The diary of a Saudi man, currently living in the United Kingdom, where the Religious Police no longer trouble him for the moment.
In Memory of the lives of 15 Makkah Schoolgirls, lost when their school burnt down on Monday, 11th March, 2002. The Religious Police would not allow them to leave the building, nor allow the Firemen to enter.
Friday, August 12, 2005
The "Khamis Mushayt Girl" Drama nears its conclusion.....
The 26-year-old mother of three, called the ‘Khamis Mushayt Girl’, convicted of murdering a man six years ago is scheduled to be executed next Thursday after the slain man’s family failed to attend the meeting set up by tribal leaders in Asir to talk about a possible last-minute pardon.
Saudi executions are invariably grisly. This one promises to exceed all previous records.
The details are uncertain, because all Saudi trials are conducted in secret, without reporters, and without independent defense lawyers, so there's no-one around to give an objective account. She apparently killed a man who had attempted to have sex with her. Perhaps he was an attempted rapist who got more than he bargained for. Perhaps he was someone she had been seeing, which would have been against all social and religious norms, and wouldn't have helped her case in such a male-dominated system. Perhaps she just went out and killed an innocent man. As I say, we'll never see the transcript, so we'll never know.
She was sentenced to death, but sentence was postponed for five years, presumably because her children were dependent on her. Where the father was or is, we don't know (but his absence won't have helped her case). Her only hope now is that the family of the dead man will forgive her, in which case she won't be executed, but will be imprisoned and have to pay "blood money" instead. However for all these years they have refused to do so. Next Thursday, August 18th, is the date set for the execution. This one promises to be the grisliest Saudi execution spectacular of all time.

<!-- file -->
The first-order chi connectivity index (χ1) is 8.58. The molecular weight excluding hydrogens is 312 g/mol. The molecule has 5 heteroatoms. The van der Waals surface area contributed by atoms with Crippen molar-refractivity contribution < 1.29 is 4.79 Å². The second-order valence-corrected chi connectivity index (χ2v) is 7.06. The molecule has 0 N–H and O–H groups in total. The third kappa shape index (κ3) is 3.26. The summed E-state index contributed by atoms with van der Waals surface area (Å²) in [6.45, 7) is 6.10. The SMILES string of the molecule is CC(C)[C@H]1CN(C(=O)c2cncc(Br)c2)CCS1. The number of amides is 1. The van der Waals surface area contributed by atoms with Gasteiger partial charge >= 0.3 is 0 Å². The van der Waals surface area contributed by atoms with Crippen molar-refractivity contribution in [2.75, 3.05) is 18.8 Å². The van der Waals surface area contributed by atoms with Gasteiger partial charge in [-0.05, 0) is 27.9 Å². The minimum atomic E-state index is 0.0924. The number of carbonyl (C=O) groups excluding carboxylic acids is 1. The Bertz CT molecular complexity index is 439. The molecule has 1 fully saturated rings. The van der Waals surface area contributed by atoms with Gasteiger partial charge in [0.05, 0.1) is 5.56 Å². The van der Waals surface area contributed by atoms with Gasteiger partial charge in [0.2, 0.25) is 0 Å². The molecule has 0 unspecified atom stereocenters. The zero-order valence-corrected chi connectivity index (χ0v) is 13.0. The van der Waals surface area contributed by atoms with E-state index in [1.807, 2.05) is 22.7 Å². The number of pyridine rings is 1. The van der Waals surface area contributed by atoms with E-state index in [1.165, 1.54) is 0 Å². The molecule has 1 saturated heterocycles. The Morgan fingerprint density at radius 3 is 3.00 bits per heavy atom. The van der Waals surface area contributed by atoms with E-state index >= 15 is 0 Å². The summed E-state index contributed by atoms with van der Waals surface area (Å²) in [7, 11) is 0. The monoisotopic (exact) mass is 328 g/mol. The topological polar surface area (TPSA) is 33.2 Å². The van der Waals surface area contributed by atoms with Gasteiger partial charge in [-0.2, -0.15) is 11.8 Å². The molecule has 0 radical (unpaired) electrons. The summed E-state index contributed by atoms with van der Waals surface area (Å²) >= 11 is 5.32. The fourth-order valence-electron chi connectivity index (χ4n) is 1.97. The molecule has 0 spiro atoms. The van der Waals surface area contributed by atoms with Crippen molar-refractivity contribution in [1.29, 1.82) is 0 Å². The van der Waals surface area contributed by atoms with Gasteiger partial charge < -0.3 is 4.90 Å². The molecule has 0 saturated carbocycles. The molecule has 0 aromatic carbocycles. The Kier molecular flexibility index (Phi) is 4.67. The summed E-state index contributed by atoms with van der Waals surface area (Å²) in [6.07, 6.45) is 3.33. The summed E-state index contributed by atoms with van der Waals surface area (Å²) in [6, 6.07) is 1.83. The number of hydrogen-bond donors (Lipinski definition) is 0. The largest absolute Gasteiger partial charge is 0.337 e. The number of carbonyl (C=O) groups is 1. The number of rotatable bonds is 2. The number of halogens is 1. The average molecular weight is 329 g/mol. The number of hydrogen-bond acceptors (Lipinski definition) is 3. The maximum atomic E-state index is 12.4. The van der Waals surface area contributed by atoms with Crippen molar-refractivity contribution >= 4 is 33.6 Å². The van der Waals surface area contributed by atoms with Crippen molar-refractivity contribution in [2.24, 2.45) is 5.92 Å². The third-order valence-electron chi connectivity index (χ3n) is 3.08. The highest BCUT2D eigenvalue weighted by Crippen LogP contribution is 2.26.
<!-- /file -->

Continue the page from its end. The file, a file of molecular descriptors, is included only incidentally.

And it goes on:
Personally I don't have a problem with the death sentence, in principle. However in practice too many innocent people have died all over the world from miscarriages of justice followed by the death penalty. I would like to see its use restricted to crimes of murder, where there was DNA or other totally incontravertible evidence. Others, I know, disagree in principle, and I can respect that. However I don't believe that the death sentence as such is the problem here.
I also have no problem with a pardon issued by the family who forgive the perpetratator. It is perhaps the point where the Islam and Christian religions come closest together. In both cases, forgiveness brings spiritual benefits, but in Islam's case, forgiveness also has a more practical result.
The big problem is, of course, the public execution. Next Thursday it will no doubt take place outside the major mosque in Asir, after midday prayers. Now there will be tremendous pressure on the dead man's family to forgive her, possibly including visits by princes and regional governors. They could pardon her at any time up to the moment when the executioner raises his sword. So you can guarantee that with all this public interest, the place will look like a soccer cup final, from young children thru to old grannies. Either way it's high drama for the audience; there may be a pardon and tearful reconciliation, or else a swift and bloody conclusion. There'll be no chance for a dignified end for the young lady concerned, in some quiet corner of a prison. This one is played out in full public view. What is even worse these days, the combination of Saudi medieval brutality with 21st century technology means that there'll be lots of mpgs's in circulation from cameras and camera phones. There's a thought next time they broadcast one of those commercials on TV showing what a modern and civilized place Saudi Arabia is.
Let's hope the family relent. It's obviously difficult to forgive, but bitterness and resentment are the acid that dissolves our souls.